Latest calculations chime with 1997 theory that reality is only perceived as 3D and is actually a 2D projection on the boundary of the universe:
A team of physicists have provided what has been described by the journal Nature as the “clearest evidence yet” that our universe is a hologram.
The new research could help reconcile one of modern physics’ most enduring problems : the apparent inconsistencies between the different models of the universe as explained by quantum physics and Einstein’s theory of gravity.
The two new scientific papers are the culmination of years’ work led by Yoshifumi Hyakutake of Ibaraki University in Japan, and deal with hypothetical calculations of the energies of black holes in different universes.
The idea of the universe existing as a ‘hologram’ doesn’t refer to a Matrix-like illusion, but the theory that the three dimensions we perceive are actually just “painted” onto the cosmological horizon – the boundary of the known universe.
If this sounds paradoxical, try to imagine a holographic picture that changes as you move it. Although the picture is two dimensional, observing it from different locations creates the illusion that it is 3D.
This model of the universe helps explain some inconsistencies between general relativity (Einstein’s theory) and quantum physics. Although Einstein’s work underpins much of modern physics, at certain extremes (such as in the middle of a black hole) the principles he outlined break down and the laws of quantum physics take over.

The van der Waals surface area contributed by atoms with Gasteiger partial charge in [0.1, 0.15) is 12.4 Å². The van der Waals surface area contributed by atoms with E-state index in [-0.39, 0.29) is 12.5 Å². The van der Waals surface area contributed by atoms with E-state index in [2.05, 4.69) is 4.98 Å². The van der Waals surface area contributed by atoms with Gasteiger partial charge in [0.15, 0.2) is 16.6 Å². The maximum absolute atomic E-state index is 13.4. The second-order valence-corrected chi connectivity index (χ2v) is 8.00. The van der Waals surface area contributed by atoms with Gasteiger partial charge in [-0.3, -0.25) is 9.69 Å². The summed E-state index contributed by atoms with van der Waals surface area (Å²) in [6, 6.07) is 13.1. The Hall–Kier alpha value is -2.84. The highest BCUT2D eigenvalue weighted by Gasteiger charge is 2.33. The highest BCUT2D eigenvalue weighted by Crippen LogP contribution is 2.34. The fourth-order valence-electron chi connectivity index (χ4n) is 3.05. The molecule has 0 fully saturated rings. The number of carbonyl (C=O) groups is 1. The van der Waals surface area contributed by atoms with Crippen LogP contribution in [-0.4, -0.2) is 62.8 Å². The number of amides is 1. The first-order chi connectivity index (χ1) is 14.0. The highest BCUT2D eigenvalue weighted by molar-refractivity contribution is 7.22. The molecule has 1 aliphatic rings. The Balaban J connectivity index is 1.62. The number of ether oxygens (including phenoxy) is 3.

The traditional method of reconciling these two models has come from the 1997 work of theoretical physicist Juan Maldacena, whose ideas built upon string theory. This is one of the most well respected ‘theories of everything’ (Stephen Hawking is a fan) and it posits that one-dimensional vibrating objects known as ‘strings’ are the elementary particles of the universe.
Maldacena has welcomed the new research by Hyakutake and his team, telling the journal Nature that the findings are “an interesting way to test many ideas in quantum gravity and string theory.”
Leonard Susskind, a theoretical physicist regarded as one of the fathers of string theory, added that the work by the Japanese team “numerically confirmed, perhaps for the first time, something we were fairly sure had to be true, but was still a conjecture.”